Microsoft Defender Antivirus – Brings together machine learning, big-data analysis, in-depth threat resistance research, and the Microsoft cloud infrastructure to protect devices in your organization.

Microsoft Defender Application Guard – helps to isolate enterprise-defined untrusted sites, protecting your company while your employees browse the Internet.

Microsoft Defender Security Center – is the portal where you can access Microsoft Defender Advanced Threat Protection capabilities. It gives enterprise security operations teams a single pane of glass experience to help secure networks.

Microsoft Defender Advanced Threat Protection – is an enterprise endpoint security platform designed to help enterprise networks prevent, detect, investigate, and respond to advanced threats.

Microsoft Defender Browser Protection –  a non Microsoft browser extension helps protect you against online threats, such as links in phishing emails and websites designed to trick you into downloading and installing malicious software that can harm your computer.

So, as you can see, there are quite a lot of ‘Defender’ products out there from Microsoft. How and when you get each of these varies greatly as well as their capabilities, since most will integrate together. That however, is beyond the scope of this article but maybe something I explore in upcoming articles.

For now, just be careful to investigate what is actually meant when it says ‘Defender’ in the Microsoft space!

Resolving Windows Application Guard Issues

A while back I wrote about a issue I was having with Windows Defender Application Guard (WDAG). You’ll find it here:

Microsoft Defender App Guard issue

I have now managed to find a solution for this. In short, the issue, as it turns out, has to do with disk encryption. I found some information about the general issue here:

Why does my encryption driver break Windows Defender Application Guard?

which says:

Windows Defender Application Guard accesses files from a VHD mounted on the host that needs to be written during setup. If an encryption driver prevents a VHD from being mounted or from being written to, WDAG will not work and result in an error message (“0x80070013 ERROR_WRITE_PROTECT”).

Chatting with good people at Microsoft, it seems that in my particular case was solved by this update:

https://support.microsoft.com/en-us/help/4550945/windows-10-update-kb4550945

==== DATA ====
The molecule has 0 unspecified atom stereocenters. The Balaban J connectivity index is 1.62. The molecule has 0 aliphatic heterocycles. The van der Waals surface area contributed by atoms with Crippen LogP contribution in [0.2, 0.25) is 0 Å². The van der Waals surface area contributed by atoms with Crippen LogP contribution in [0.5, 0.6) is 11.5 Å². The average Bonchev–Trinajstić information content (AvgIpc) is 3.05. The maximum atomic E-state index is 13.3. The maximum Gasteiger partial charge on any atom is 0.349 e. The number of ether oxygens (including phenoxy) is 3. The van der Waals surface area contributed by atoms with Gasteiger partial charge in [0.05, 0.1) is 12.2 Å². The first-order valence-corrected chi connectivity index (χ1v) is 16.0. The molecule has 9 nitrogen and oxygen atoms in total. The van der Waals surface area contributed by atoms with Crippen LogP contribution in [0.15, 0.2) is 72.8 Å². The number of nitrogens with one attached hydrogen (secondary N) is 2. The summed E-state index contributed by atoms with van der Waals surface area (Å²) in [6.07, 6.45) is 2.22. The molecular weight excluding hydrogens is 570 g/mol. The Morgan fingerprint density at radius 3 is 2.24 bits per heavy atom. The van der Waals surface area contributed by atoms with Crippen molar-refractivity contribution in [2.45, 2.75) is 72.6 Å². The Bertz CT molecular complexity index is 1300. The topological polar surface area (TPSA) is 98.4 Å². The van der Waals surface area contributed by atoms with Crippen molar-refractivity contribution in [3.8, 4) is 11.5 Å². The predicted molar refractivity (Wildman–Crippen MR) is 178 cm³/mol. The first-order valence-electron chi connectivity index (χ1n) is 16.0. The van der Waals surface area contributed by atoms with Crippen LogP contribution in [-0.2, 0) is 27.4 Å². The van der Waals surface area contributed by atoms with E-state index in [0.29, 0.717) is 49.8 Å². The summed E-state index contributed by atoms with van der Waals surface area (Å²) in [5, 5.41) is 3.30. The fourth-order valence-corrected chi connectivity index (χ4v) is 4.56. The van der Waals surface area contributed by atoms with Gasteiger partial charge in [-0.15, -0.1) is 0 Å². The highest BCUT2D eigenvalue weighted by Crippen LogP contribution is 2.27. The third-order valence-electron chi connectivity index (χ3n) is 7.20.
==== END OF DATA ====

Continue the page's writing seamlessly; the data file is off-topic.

and was due to a BitLocker issue (being drive encryption).

So, the good news is that my issue is resolved and I can run Windows Defender Application Guard without any errors.

If you can’t install the KB for some reason and you need a quick work around, the issue was linked the BitLocker “Deny write access to fixed drives not protected by Bitlocker” policy and you should clear any group policy and set the following in Intune to Not configured as well as a work around.

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So in the end it was an issue with drive encryption that was rectified with an update. Yeah!

Thanks to the people at Microsoft for the assist on this one. Now onto the next challenge.

Remote Desktop app for WVD doesn’t work with WIP

*** Solution – ensure the WVD feed URL (e.g. http://rdweb.wvd.microsoft.com/webclient) is part of the appropriate definitions in your WIP network isolation configuration

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When I tried to update the feeds on my Remote Desktop client on Windows 10 for use with the Spring release of WVD I was greeted with the above issue with Windows Information Protection. (WIP). I tried setting the Remote Desktop app (msrdcw.exe) to be a protected app in WIP and still had the same issue. Also tried setting to be an exempt app, but that also didn’t help-. Only disabling WIP seemed to allow me to refresh the feeds. Once you do this you can turn WIP back on if you need to.

Hopefully Microsoft will address this issue in upcoming releases of he Remote Desktop app for Windows 10. Until then, there doesn’t seem to be much option but disabling WIP.